7. Carol, The timing of reading this post is incredibly Divine. I shared something today on Facebook that I knew might cause unrest, and it did. It took courage for me to even share it, and that is privelege. I have come to realize staying quiet, which has always been my style, serves no greater good. That choice was privelege too. I have made some huge decisions and changes in my life these past few months. Again, privelege. It’s time to speak my truth. Use my privelege to the way I believe God intended me to. Thank you so much for sharing. ♥️

  8. Excellent blog Carol. I hope everyone reads it and takes it to heart. We have to think, understand, and feel what many people who are in our country lawfully have to go through because of how society treats them because they are not as we are – as you said – “privileged”. At work we have people of many ethnicities. I have befriended many of them. I make it a point to try to get along well with everyone with whom I come into contact. Whether I am shopping, working, going to Church, etc. I treat everyone of every ethnicity the same. I almost always wish them God’s blessings. If everyone in our country did the same, we would not even be having this discussion.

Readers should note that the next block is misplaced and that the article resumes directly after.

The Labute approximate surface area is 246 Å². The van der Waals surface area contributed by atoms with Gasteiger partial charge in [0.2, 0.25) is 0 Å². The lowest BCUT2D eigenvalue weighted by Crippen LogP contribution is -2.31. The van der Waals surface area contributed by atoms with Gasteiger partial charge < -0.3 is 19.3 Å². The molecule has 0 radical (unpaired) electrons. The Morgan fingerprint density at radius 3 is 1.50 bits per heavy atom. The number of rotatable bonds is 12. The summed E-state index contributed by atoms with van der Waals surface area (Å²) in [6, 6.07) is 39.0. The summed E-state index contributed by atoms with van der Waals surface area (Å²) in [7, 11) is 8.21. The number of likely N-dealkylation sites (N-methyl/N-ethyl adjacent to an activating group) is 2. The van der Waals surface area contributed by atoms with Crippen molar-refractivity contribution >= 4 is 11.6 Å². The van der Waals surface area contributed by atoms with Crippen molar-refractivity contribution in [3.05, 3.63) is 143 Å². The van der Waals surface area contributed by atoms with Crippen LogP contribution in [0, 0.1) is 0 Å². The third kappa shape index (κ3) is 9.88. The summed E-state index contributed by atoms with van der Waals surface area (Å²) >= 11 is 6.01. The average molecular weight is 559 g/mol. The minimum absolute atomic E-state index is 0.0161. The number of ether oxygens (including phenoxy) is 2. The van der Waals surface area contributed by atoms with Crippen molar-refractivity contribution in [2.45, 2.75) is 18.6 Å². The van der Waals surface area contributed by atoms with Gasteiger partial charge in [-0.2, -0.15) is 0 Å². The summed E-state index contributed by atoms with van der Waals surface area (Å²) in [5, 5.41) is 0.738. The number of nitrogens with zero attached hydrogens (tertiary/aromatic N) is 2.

9. My brave brave friend. I’ve read and reread this post and its caused me to sit in silence and digest your words…words I wish I would have written. This is truth… and we are indeed privileged. But it’s what we do next that counts most. ~E~

    • Oh, thank you, Eileen, for your heartfelt words. It’s not easy for any of us to put ourselves in someone else’s shoes.

  10. Unfortunately I’ve become a little more aware of white privilege because of Maggie (she’s from Guatemala). Ignorant comments are made around her often, and she just wants to say “Do you see me?” Nothing directed right to her, but comments made about people of color, and she wants to say “Hello, I’m right here.” Someone asked us, out of concern for Maggie, if we have a document showing she is a citizen of the US? We do, and it saddens me to think one day she’ll need it.